ONCE FORGOTTEN WAGONS FIGHT BACK; STATION WAGONS: HANDLING AND RIDE CHALLENGE SUV, VAN MARKETS

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Volvo a.b. for many years has been going against the tide, importing station wagons into a U.S. market awash in minivans and sport-utility vehicles. But time and trend seem poised, albeit slowly, to favor such persistence.

Station wagons may still be a blip on the national vehicle sales charts, but their currency is strengthening. For the first six months of 1999, total station wagon registrations hit 125,279, up 9.1%, according to Polk Co. data provided to Automotive News. That follows a 9.8% decline to 249,362 wagon registrations in 1998.

HEALTHY PROFIT MARGINS

Evidence of the renewed appeal of wagons, particularly the $30,000-plus variety that carry healthy profit margins like their SUV cousins, can be seen in product planning. Several European prestige marques are about to join Volvo and others in this class range.

The parade will start with BMW's X-5 sport wagon this fall, followed by the S-Type luxury wagon from Jaguar in 2001 and a sport wagon from Porsche-Volks- wagen, a venture that is slated to provide products for both companies in 2002. Saab and Volvo plan to replenish their offerings.

Volvo's V70 Cross Country has had good success, claiming 14.3% of market behind Subaru (28.8%) and Ford Escort (14.9%). The all-wheel drive model introduced in 1997 "rejuvenated the Volvo line," says Mark LaNeve, VP-advertising, Volvo Cars of North America, Rockleigh, N.J.

Volvo's long run in the U.S. wagon market wasn't all that strategic. Prior to its purchase by Ford this spring, it was the smallest selling maker globally. Mr. LaNeve says Volvo couldn't afford to develop different models for each market like its competitors. "Every product we made had to be global," he says.

European marques are well-positioned to move into the U.S. market because wagons never went out of fashion at home, says Dennis Virag, president of Automotive Consulting Group, Ann Arbor, Mich. High gasoline prices and driving preferences are reasons Europeans never flocked to trucks. They like a "sport-car feel" that minivans and sport utilities lack, he notes.

That difference in handling and ride is the major point differentiating station-wagon buyers from those choosing minivans and sport utilities. Mr. Virag says the typical station-wagon buyer is "an affluent woman who never wants to be seen in a truck." The SUV segment of the market likes "roominess and ruggedness;" the station-wagon segment likes "roominess and sophistication," he says.

Also, it's not surprising that makers like Porsche and Jaguar are readying wagons: "The high-end vehicles are the ones that seem to be on the comeback trail," he says.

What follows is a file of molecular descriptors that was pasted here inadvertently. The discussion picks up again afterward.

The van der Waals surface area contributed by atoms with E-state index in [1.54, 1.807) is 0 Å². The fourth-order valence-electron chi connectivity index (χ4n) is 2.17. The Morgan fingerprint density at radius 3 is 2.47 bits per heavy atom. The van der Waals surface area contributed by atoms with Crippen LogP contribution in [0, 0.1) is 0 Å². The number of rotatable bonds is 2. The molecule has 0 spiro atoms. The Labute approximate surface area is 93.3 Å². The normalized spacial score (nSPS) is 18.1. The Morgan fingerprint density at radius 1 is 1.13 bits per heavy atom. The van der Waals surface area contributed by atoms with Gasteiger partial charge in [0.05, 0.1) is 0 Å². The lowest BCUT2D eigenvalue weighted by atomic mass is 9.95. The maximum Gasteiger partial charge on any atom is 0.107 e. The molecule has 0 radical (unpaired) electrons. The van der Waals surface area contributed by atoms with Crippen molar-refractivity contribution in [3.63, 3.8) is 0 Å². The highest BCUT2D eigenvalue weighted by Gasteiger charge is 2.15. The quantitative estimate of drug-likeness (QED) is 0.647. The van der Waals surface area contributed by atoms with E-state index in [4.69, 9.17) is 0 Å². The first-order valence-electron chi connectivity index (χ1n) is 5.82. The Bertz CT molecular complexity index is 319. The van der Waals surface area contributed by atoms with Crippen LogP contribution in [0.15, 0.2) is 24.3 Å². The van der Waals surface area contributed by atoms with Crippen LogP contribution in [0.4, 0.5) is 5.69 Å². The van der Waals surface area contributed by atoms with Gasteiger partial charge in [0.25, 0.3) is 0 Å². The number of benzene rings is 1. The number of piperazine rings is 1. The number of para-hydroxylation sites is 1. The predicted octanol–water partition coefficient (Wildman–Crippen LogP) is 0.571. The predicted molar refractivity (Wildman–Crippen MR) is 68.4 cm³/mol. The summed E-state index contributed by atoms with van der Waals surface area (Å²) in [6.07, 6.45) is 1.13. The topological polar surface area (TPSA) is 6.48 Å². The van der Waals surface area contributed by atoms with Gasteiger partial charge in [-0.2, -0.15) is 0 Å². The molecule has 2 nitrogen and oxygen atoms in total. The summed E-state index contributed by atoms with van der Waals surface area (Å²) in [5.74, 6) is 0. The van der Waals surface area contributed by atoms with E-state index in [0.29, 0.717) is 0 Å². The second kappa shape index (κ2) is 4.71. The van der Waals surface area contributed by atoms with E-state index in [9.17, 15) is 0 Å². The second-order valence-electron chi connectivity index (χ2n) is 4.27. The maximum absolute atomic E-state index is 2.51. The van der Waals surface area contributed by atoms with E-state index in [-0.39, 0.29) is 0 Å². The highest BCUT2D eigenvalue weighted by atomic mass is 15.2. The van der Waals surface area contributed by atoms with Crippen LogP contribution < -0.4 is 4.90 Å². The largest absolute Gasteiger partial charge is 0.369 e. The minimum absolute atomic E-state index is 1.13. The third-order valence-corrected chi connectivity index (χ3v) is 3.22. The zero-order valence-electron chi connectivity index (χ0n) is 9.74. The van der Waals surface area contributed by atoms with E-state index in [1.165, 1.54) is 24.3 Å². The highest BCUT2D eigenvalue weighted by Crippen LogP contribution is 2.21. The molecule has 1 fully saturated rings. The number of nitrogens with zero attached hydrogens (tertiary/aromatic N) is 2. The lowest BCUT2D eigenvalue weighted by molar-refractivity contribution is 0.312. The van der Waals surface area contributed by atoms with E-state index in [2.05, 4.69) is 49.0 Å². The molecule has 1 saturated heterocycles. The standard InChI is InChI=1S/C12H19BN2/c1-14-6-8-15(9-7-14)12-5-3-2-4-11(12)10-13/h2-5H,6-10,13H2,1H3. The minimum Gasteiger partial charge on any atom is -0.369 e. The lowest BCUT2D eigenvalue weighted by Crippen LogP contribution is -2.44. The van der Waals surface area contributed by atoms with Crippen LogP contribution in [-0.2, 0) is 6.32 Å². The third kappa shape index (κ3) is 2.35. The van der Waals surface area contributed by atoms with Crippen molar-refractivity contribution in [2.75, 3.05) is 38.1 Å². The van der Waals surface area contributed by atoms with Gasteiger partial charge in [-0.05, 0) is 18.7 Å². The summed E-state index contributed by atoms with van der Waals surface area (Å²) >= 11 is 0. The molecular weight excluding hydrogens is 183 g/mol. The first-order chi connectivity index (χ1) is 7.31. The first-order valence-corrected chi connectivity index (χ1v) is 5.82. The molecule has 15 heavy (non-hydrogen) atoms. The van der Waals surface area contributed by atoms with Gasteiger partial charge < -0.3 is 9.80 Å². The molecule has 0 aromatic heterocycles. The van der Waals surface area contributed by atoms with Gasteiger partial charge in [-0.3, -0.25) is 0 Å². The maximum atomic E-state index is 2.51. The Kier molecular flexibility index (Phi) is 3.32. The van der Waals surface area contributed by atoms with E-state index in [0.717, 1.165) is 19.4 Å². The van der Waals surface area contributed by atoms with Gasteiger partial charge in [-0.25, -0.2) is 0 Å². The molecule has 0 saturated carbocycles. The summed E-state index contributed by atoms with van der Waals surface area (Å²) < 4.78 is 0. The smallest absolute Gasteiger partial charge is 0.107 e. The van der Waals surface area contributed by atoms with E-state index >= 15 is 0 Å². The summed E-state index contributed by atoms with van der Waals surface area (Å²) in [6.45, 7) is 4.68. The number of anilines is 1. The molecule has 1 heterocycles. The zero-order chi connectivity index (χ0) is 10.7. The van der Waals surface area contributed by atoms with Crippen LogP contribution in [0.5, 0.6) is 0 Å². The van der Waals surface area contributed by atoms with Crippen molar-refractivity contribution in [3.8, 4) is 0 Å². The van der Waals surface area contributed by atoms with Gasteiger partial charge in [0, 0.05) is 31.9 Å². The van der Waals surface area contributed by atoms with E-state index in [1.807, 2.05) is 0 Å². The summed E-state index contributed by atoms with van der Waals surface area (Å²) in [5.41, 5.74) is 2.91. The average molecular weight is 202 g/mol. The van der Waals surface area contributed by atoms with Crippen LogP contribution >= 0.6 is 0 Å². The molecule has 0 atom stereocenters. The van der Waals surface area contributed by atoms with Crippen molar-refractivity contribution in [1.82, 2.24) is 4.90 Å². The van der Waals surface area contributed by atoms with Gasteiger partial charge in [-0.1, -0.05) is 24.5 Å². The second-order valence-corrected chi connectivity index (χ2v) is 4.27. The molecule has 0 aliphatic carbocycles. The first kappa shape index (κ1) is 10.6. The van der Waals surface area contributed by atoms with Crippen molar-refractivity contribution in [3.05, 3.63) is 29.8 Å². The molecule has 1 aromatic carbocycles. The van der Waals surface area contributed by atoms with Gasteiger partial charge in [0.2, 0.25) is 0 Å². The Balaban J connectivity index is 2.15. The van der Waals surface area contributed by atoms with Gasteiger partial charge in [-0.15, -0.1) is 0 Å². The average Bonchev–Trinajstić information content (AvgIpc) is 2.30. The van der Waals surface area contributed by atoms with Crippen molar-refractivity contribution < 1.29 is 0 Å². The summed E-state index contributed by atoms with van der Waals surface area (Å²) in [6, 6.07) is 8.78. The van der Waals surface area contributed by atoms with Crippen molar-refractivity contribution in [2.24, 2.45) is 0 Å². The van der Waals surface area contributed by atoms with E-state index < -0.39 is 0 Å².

SATURN TRIES BIGGER

Saturn is betting that its new midsize L series will be able to bridge the "gap" between sophistication and ruggedness. Tom Wilkinson, manager of product communications, says the General Motors division is targeting two groups with the LW wagon -- owners of midsize import wagons and drivers who have tried minivans and sport utilities but don't like those vehicles' size and poor fuel economy.

Saturn originally projected wagons would claim 10%-12% of L class sales, but has revised that to 20%, requiring tooling changes at the Wilmington, Del., assembly plant. "We got such a strong positive response from retailers and the press when we showed the wagon, that we decided the wagon market was coming back," says Mr. Wilkinson.

Ford Motor Co.'s Taurus wagon and its twin, the Mercury Sable, account for about 10% of sales of their respective models, according to Ford spokesman Bill George. Ford markets them to families (with driving-age children) whose primary concerned is vehicle safety, he says.

He says minivan drivers might switch to a wagon, particularly as hybrid vehicles emerge. "In the automobile business, we classify vehicles as cars or trucks," Mr. George says. "Consumers don't think that way. They just want the vehicle that's going to serve their needs."

Volvo's Mr. LaNeve says wagons, sport utilities and minivans are bound to become less distinct. Volvo will incorporate more sport-utility design elements into its redesigned V70 Cross Country, due model year 2001. That means higher seating position, side cladding for off-road conditions, and interior use of canvas and storage netting.

The new V70 will still be marketed as an alternative to a sport utility, says Mr LaNeve, identifying the make as an "on-road utility vehicle for safety-conscious

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